This coming fall Rochester Institute of Technology continues its excellent lecture series, “Women Design Pioneers.” One of those featured is designer Henrietta Condak.
Back in 1992 Seymour Chwast invited me to be a judge on the panel of the Art Directors Club Annual Awards show. My first such venture, I have to admit I was awestruck by my renowned co-judges. At lunch I sat between AIGA medalist Fred Woodward and Henrietta Condak. Fred leaned over me and told her what a great influence her work had been on him. You can also add to that stellar list AIGA medalists Paula Scher and Caren Goldberg, both of whom worked with Henrietta.
A native New Yorker born in Manhattan, Henrietta attended Cooper Union. Upon graduation she began her career at Esquire’s GQ (Gentleman’s Quarterly) magazine and moved on to the Esquire Magazine promotion department. After leaving Esquire/GQ, she traveled with Massachusetts-born illustrator Cliff Condak, who had just quit had his job at the J. Walter Thompson Agency, to Florence, Italy, where they married.
In 1963 she joined the Columbia Records art department as a designer, working for art directors Bob Cato and John Berg. There, Henrietta and Cliff collaborated on occasion, but she also worked with many other illustrators, including David Levine, Robert Van Nutt, Philip Hays, Robert Weaver, John Collier, Milton Glaser, David Wilcox, et al. Cliff passed away in 1985.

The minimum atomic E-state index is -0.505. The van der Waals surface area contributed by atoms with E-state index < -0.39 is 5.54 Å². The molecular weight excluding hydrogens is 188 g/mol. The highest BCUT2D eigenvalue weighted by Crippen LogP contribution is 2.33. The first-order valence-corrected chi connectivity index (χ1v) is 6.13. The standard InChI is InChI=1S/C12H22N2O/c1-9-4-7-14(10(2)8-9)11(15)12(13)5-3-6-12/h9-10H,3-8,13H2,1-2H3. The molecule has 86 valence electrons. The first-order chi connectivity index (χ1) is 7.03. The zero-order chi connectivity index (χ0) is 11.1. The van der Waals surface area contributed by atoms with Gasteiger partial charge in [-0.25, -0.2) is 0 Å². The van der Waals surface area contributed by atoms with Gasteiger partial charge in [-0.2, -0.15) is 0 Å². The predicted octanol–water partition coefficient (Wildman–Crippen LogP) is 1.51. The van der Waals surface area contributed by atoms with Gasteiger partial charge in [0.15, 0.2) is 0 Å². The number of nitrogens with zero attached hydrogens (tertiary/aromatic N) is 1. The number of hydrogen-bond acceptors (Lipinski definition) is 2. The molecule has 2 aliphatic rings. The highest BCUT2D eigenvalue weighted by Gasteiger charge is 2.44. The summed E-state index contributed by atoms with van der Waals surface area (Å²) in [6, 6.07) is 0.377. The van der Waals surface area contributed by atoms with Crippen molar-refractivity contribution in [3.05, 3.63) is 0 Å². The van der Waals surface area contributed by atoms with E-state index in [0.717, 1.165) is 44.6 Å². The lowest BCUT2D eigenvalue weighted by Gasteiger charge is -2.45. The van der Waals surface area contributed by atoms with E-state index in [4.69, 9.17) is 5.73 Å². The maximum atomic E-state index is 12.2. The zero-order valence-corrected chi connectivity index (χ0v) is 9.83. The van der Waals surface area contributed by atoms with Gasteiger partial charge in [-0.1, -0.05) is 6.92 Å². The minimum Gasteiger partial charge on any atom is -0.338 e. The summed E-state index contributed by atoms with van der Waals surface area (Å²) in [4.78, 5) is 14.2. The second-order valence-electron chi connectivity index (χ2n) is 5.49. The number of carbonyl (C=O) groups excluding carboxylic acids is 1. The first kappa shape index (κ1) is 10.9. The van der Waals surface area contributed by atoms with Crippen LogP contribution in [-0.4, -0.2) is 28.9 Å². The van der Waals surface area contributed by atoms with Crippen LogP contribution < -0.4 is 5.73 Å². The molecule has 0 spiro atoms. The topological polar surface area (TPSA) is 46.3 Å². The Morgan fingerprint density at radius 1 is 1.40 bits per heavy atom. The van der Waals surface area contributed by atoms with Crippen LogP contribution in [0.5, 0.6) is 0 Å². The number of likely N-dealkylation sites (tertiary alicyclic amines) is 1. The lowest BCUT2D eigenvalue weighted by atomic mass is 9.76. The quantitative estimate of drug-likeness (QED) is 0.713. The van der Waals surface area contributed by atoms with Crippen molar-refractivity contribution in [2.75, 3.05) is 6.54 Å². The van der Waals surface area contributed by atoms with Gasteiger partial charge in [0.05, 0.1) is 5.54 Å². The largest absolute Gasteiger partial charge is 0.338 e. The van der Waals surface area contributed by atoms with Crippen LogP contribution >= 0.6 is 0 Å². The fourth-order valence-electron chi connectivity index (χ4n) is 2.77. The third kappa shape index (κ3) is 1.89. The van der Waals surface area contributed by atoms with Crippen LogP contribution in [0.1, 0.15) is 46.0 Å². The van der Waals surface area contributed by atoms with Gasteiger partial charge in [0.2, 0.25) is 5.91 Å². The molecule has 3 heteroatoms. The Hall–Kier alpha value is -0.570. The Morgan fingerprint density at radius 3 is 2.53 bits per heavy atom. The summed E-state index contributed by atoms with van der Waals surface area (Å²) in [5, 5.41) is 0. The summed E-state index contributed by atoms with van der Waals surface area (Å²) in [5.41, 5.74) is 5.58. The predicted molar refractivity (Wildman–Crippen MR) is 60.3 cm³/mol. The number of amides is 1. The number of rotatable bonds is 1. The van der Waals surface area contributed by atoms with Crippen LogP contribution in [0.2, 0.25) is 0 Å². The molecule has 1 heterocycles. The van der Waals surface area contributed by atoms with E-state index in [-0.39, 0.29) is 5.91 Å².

Other album covers she designed were purely conceptual. Henrietta soon established a high standard of typographic excellence and design, making the most out of post-modern historical references, albeit in a completely contemporary and personal milieu. She was eventually joined at Columbia by other young designers like Scher and Goldberg, as well as Richard Mantel, Tony Lane, Anne Garner, Lloyd Ziff, Gerry Huerta, Andy Engle, Chris Austopchuk, Nancy Donald, et al.
Leaving Columbia in 1984, she opened her own studio, Condak Design, with music clients such as Nonesuch/Elektra Records, Score Productions, Balanchine Foundation, and publishing clients that included Simon & Schuster, Random House, Crown Publishing, Business Week, Time, Sports Illustrated, and the New York Times, among others, designing books as disparate as Martha Stewart’s Pies & Tarts, The United States and China , and Damon Runyon, A Life by Jimmy Breslin.
Today Henrietta is fully engaged in her own design and fine art projects, the two at times overlapping. A professor at the School of Visual Arts since 1982, there was a recent exhibition of her senior Type Design students’ work “Form and Letterform: Interventions 2010-2013” at the SVA Gallery. The following year the show was exhibited in Paris at the Ensa Paris–Malaquais Galerie (affiliated with L’Ecole Nationale Superieure D’Architecture). In ample evidence was Henrietta’s continued influence on future generations.